The Birmingham Parks and Recreation board voted unanimously Wednesday to remove a monument to the Confederacy from a public park across the street from Birmingham City Hall and the Jefferson County Courthouse.
Parks and Recreation Board member and former Birmingham Mayor Benard Kincaid told a local Fox affiliate he wants to respect history, but that Confederate monuments do not belong on state property in light of the Charleston shooting.
The board also instructed city lawyers to find out whether removal of the statue is legally restricted.
The statue is a tiered tower that bears the inscription: “In honor of the confederate soldier and sailor.” It has stood in the park since 1905, when it was erected by the Pelham Chapter of the United Daughters of the Confederacy.
Alabama Gov. Robert Bentley ordered the removal of several Confederate flags from a monument at the state capitol last week, but so far that monument remains.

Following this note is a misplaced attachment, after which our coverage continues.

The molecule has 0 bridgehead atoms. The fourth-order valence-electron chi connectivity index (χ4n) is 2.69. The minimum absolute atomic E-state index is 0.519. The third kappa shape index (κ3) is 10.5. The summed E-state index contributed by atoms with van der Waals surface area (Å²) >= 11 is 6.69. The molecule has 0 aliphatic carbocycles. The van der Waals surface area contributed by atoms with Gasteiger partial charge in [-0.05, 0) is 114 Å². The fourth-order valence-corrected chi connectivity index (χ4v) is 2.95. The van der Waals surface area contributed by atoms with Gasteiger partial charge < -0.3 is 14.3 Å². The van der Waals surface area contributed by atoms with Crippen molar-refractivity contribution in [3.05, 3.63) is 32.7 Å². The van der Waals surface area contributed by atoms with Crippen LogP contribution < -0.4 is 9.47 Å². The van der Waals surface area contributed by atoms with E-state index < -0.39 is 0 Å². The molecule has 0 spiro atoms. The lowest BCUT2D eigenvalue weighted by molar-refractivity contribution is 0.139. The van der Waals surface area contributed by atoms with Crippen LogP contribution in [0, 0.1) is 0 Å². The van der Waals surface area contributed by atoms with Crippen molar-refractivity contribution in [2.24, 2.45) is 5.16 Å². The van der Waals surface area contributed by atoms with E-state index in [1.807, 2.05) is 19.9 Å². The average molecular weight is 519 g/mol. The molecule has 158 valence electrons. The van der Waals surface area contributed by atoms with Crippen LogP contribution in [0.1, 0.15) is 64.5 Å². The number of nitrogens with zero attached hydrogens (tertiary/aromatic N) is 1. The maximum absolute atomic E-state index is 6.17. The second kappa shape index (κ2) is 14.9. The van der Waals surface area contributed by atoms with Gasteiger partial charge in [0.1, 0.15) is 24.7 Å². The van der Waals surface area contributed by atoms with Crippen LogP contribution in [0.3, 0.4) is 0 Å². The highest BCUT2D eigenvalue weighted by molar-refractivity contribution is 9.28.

Mayor William Bell agrees with the board’s decision. “My personal opinion is any monument that commemorates the tradition of slavery, the tradition of suppression of a race should be removed,” he told WVTM13.
City Councilor William Parker told WVTM13 he is “pleased” with the board’s decision.
A local resident told WIAT the monument should be left alone. “Why would they take it down, as long as it’s been here?” she said. “Because it’s not bothering anyone. It really isn’t.”
“And I feel it’s a part of history if you ask me,” she continued. “Either way it goes, it’s still going to be what it is. People, you can’t change the way a person thinks or what they feel or what they want to do. You know? It’s just, it’s life.”
The board plans to move the statue to private property.